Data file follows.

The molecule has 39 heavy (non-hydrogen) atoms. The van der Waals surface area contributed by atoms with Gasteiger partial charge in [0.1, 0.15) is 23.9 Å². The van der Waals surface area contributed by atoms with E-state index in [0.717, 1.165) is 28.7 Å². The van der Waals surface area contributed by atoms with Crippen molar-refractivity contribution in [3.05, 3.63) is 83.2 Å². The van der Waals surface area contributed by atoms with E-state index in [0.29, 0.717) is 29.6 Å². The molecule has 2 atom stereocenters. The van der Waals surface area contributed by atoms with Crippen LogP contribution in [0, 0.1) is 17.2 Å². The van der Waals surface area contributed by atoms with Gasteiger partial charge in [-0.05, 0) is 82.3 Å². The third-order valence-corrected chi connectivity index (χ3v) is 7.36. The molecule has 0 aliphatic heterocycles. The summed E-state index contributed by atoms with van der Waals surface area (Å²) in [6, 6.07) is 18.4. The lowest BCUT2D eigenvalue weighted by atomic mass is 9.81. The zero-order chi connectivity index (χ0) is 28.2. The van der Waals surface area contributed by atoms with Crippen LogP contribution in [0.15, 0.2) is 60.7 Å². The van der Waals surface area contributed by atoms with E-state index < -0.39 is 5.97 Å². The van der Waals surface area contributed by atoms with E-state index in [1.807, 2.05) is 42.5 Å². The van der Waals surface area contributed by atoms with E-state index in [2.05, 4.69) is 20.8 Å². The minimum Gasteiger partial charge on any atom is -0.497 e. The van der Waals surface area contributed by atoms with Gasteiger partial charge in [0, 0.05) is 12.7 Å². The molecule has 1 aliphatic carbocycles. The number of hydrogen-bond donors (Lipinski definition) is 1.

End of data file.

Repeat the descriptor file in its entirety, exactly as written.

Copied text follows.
The molecule has 39 heavy (non-hydrogen) atoms. The van der Waals surface area contributed by atoms with Gasteiger partial charge in [0.1, 0.15) is 23.9 Å². The van der Waals surface area contributed by atoms with E-state index in [0.717, 1.165) is 28.7 Å². The van der Waals surface area contributed by atoms with Crippen molar-refractivity contribution in [3.05, 3.63) is 83.2 Å². The van der Waals surface area contributed by atoms with E-state index in [0.29, 0.717) is 29.6 Å². The molecule has 2 atom stereocenters. The van der Waals surface area contributed by atoms with Crippen LogP contribution in [0, 0.1) is 17.2 Å². The van der Waals surface area contributed by atoms with Gasteiger partial charge in [-0.05, 0) is 82.3 Å². The third-order valence-corrected chi connectivity index (χ3v) is 7.36. The molecule has 0 aliphatic heterocycles. The summed E-state index contributed by atoms with van der Waals surface area (Å²) in [6, 6.07) is 18.4. The lowest BCUT2D eigenvalue weighted by atomic mass is 9.81. The zero-order chi connectivity index (χ0) is 28.2. The van der Waals surface area contributed by atoms with Crippen LogP contribution in [0.15, 0.2) is 60.7 Å². The van der Waals surface area contributed by atoms with E-state index < -0.39 is 5.97 Å². The van der Waals surface area contributed by atoms with E-state index in [1.807, 2.05) is 42.5 Å². The van der Waals surface area contributed by atoms with E-state index in [2.05, 4.69) is 20.8 Å². The minimum Gasteiger partial charge on any atom is -0.497 e. The van der Waals surface area contributed by atoms with Gasteiger partial charge in [0, 0.05) is 12.7 Å². The molecule has 1 aliphatic carbocycles. The number of hydrogen-bond donors (Lipinski definition) is 1.